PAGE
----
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7 Things I Would Tell Someone Recently Diagnosed with Breast Cancer

Community Conversations

September 30, 2021

Content created for the Bezzy community and sponsored by our partners. Learn More

by Elinor Hills

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Jennifer Chesak

Fact Checked

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•••••

by Elinor Hills

•••••

Jennifer Chesak

Fact Checked

•••••

•••••

Receiving a new breast cancer diagnosis can feel scary, but you’re not alone.

When you’re diagnosed with breast cancer, it can feel like your entire world has been flipped upside down; like the vision you had for your future has been disrupted. It may take a long time to even process the news.

It can also feel isolating to receive a diagnosis when it seems like no one around you understands what you’re going through. But as you face the many unknowns of a breast cancer diagnosis, it’s important to remember that you’re far from alone.

About 13 percent (or 1 in 8) women in the United States will be diagnosed with invasive breast cancer at some point in their life.

Understandably, just hearing that many others have been in your shoes may not make you feel much better. However, it can be incredibly impactful to find a community of people who understand what you’re going through.

Connecting with others who are also navigating life with breast cancer can help you feel less alone.

Members of the Bezzy BC community understand what it’s like to face a new breast cancer diagnosis because they have been there, too. Seven community members shared what they would tell someone recently diagnosed with breast cancer.

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Ask as many questions as you need to

“When I am at the doctor, I often forget what I want to ask and sometimes cannot make sense of the explanations. I sometimes also audio record the session and write down questions I want answered beforehand.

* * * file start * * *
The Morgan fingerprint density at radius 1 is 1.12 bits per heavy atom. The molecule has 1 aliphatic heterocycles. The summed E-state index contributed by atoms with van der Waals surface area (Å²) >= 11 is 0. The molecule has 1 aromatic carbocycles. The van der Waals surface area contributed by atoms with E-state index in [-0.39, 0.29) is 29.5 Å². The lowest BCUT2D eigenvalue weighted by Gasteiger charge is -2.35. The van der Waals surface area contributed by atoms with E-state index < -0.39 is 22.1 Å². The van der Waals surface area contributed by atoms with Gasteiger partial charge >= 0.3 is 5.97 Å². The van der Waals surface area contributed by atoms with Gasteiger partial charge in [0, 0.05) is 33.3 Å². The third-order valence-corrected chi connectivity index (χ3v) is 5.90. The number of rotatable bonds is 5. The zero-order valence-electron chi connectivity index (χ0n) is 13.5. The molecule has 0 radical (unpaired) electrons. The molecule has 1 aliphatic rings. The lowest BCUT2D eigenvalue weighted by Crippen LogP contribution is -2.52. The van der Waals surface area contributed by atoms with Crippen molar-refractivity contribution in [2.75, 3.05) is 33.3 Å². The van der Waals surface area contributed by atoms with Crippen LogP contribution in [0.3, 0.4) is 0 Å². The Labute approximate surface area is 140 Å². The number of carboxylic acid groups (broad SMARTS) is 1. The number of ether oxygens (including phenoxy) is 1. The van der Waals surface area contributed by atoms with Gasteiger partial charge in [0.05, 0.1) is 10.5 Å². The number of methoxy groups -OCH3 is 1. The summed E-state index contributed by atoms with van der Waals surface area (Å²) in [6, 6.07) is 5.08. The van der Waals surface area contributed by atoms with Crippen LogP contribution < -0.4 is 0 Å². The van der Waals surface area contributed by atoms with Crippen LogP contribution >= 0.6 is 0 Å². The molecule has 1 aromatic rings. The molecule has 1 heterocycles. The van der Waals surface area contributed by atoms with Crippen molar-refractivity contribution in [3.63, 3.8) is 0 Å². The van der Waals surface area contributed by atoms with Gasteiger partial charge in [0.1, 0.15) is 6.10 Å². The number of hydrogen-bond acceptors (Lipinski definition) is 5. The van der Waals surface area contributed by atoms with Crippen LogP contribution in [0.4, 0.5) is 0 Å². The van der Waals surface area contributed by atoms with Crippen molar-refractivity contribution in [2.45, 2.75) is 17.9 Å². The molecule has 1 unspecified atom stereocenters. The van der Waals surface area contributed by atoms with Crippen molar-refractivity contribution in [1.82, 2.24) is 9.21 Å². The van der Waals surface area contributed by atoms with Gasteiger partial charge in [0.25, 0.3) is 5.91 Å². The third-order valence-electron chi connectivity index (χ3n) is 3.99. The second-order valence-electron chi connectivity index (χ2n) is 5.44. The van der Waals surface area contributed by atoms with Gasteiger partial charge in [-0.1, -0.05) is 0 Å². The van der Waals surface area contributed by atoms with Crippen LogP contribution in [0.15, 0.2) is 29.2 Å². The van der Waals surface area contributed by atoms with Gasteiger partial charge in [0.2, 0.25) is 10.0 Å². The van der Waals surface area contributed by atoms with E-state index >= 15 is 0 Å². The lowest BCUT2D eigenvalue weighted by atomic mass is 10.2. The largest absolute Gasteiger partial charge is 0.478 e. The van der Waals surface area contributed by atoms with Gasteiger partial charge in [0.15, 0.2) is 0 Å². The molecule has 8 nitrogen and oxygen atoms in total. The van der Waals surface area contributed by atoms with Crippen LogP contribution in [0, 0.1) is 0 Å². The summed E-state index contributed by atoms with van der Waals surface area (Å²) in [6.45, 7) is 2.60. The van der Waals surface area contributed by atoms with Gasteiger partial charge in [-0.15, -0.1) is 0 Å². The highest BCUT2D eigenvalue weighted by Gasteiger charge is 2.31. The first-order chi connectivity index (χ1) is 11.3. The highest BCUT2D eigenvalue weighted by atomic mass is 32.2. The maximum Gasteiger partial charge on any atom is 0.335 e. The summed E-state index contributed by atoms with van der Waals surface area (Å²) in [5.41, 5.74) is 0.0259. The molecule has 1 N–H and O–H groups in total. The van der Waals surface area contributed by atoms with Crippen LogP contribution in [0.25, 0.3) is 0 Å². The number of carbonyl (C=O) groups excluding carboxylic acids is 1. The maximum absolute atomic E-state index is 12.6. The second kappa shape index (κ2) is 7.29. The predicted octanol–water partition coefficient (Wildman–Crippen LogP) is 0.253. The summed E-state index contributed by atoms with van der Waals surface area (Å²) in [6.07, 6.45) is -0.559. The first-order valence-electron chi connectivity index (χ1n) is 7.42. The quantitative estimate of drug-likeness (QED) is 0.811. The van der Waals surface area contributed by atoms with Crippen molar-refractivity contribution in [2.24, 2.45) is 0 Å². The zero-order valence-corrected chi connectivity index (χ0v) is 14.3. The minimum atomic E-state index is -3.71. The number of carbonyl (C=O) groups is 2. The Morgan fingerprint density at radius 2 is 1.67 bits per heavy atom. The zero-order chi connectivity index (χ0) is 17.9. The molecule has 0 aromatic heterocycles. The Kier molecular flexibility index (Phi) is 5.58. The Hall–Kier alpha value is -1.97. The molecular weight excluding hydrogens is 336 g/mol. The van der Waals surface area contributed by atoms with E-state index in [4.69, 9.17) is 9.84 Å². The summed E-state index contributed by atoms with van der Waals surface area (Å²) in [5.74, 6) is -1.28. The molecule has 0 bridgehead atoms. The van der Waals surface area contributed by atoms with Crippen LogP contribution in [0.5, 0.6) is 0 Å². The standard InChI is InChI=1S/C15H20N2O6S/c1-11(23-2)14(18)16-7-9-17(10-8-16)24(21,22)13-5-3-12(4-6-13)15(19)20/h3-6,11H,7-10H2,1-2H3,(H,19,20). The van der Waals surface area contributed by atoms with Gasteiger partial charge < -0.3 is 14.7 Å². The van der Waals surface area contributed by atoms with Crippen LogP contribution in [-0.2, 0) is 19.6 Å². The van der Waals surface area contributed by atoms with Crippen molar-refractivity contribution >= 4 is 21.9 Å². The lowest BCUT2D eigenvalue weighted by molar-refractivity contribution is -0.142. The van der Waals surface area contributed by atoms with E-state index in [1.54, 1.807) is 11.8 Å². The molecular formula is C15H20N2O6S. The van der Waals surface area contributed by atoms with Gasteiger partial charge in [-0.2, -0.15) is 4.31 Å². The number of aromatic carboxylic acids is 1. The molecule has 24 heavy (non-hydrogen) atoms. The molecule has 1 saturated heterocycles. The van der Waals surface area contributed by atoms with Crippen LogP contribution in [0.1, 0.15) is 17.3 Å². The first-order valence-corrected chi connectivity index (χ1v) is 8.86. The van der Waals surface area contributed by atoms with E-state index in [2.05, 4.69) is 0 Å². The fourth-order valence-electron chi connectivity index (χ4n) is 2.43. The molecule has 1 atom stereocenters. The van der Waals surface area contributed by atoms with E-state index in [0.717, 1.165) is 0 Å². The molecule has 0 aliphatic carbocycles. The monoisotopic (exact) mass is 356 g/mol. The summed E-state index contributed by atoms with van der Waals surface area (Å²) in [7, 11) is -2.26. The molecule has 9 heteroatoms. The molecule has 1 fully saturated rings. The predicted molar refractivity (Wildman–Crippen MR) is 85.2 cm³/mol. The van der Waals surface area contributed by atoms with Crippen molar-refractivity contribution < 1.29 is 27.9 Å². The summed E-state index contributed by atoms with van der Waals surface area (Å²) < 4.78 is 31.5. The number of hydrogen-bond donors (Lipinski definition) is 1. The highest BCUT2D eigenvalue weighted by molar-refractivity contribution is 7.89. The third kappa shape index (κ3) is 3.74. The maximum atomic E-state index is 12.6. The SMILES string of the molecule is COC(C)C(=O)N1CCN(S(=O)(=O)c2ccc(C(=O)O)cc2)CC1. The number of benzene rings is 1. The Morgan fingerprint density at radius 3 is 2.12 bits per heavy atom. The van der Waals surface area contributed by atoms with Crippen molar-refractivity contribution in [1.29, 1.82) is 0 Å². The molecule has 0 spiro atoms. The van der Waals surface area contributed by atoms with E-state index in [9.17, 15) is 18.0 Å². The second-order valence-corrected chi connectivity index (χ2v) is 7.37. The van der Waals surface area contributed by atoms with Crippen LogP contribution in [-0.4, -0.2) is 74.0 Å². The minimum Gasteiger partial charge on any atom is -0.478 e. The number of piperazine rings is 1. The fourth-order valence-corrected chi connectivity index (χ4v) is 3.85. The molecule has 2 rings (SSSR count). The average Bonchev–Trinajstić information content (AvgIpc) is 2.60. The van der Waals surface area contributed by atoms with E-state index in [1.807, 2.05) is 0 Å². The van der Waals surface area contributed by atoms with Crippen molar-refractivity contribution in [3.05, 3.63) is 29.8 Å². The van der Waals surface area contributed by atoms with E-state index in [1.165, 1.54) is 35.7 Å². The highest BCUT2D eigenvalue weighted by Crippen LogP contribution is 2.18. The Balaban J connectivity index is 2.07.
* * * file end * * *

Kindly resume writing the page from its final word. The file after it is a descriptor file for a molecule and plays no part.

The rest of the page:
It can be helpful to bring a person close to you to appointments so that they can help ask questions, or even take notes for you.

Make sure you ask for details, and don’t rule out anything. Take your time at each appointment. Soon you will become your own best advocate.” — Connie

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It’s OK to take time to process

“I thought by pushing all of the testing and surgeries along, I could put cancer behind me faster and move on with my life.

I probably should have slowed down and asked how long do I have to make a decision so that I could gather more opinions. I should have asked how my life would be different after treatment was complete.” — BSJ

A little self-love can go a long way

“Breast cancer can be rough on the self-esteem. My advice would be to try and do things that make you feel good during treatment. It can be doing your makeup, having your nails painted, or just wearing a shirt you like. Something that makes you feel good can help a lot.

There were many days I felt ugly when I looked into the mirror, and the next day I would wear fancy earrings or something cute and it made me feel happier and other people noticed.

They didn’t know what was going on underneath or on the inside… they liked the earrings just as much as I did.” — A. Huggins

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You’re not alone

“The beginning right after diagnosis is the worst. It will start to feel easier when you have more information and a plan.